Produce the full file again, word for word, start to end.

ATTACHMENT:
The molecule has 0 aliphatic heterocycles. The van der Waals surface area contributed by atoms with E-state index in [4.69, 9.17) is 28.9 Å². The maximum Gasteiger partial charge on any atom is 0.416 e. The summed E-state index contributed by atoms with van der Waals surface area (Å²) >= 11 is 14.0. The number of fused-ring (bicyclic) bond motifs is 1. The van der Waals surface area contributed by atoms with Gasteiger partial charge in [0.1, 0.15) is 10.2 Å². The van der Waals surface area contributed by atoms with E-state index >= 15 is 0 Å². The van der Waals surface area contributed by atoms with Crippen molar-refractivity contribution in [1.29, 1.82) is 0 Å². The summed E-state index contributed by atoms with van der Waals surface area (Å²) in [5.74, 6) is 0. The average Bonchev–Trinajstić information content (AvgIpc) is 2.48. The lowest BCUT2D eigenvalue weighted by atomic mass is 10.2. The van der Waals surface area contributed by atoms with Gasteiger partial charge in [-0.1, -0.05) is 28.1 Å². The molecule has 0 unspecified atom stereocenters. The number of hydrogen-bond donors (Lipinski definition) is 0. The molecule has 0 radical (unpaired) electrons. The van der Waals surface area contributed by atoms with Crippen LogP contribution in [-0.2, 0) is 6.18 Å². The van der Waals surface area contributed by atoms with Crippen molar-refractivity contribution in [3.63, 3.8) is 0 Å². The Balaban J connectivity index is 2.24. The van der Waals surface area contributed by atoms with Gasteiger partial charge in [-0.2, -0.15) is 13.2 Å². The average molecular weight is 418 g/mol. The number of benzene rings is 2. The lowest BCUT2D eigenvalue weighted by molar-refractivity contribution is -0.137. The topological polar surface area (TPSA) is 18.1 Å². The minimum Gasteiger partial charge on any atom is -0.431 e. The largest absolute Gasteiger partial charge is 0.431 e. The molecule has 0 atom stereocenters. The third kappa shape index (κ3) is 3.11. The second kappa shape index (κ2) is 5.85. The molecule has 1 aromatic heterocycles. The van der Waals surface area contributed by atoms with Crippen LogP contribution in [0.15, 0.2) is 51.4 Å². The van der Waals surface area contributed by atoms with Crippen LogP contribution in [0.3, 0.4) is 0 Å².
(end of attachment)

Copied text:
The molecule has 0 aliphatic heterocycles. The van der Waals surface area contributed by atoms with E-state index in [4.69, 9.17) is 28.9 Å². The maximum Gasteiger partial charge on any atom is 0.416 e. The summed E-state index contributed by atoms with van der Waals surface area (Å²) >= 11 is 14.0. The number of fused-ring (bicyclic) bond motifs is 1. The van der Waals surface area contributed by atoms with Gasteiger partial charge in [0.1, 0.15) is 10.2 Å². The van der Waals surface area contributed by atoms with E-state index >= 15 is 0 Å². The van der Waals surface area contributed by atoms with Crippen molar-refractivity contribution in [1.29, 1.82) is 0 Å². The summed E-state index contributed by atoms with van der Waals surface area (Å²) in [5.74, 6) is 0. The average Bonchev–Trinajstić information content (AvgIpc) is 2.48. The lowest BCUT2D eigenvalue weighted by atomic mass is 10.2. The van der Waals surface area contributed by atoms with Gasteiger partial charge in [-0.1, -0.05) is 28.1 Å². The molecule has 0 unspecified atom stereocenters. The number of hydrogen-bond donors (Lipinski definition) is 0. The molecule has 0 radical (unpaired) electrons. The van der Waals surface area contributed by atoms with Crippen LogP contribution in [-0.2, 0) is 6.18 Å². The van der Waals surface area contributed by atoms with Crippen molar-refractivity contribution in [3.63, 3.8) is 0 Å². The Balaban J connectivity index is 2.24. The van der Waals surface area contributed by atoms with Gasteiger partial charge in [-0.2, -0.15) is 13.2 Å². The average molecular weight is 418 g/mol. The number of benzene rings is 2. The lowest BCUT2D eigenvalue weighted by molar-refractivity contribution is -0.137. The topological polar surface area (TPSA) is 18.1 Å². The minimum Gasteiger partial charge on any atom is -0.431 e. The largest absolute Gasteiger partial charge is 0.431 e. The molecule has 0 atom stereocenters. The third kappa shape index (κ3) is 3.11. The second kappa shape index (κ2) is 5.85. The molecule has 1 aromatic heterocycles. The van der Waals surface area contributed by atoms with Crippen LogP contribution in [0.15, 0.2) is 51.4 Å². The van der Waals surface area contributed by atoms with Crippen LogP contribution in [0.3, 0.4) is 0 Å².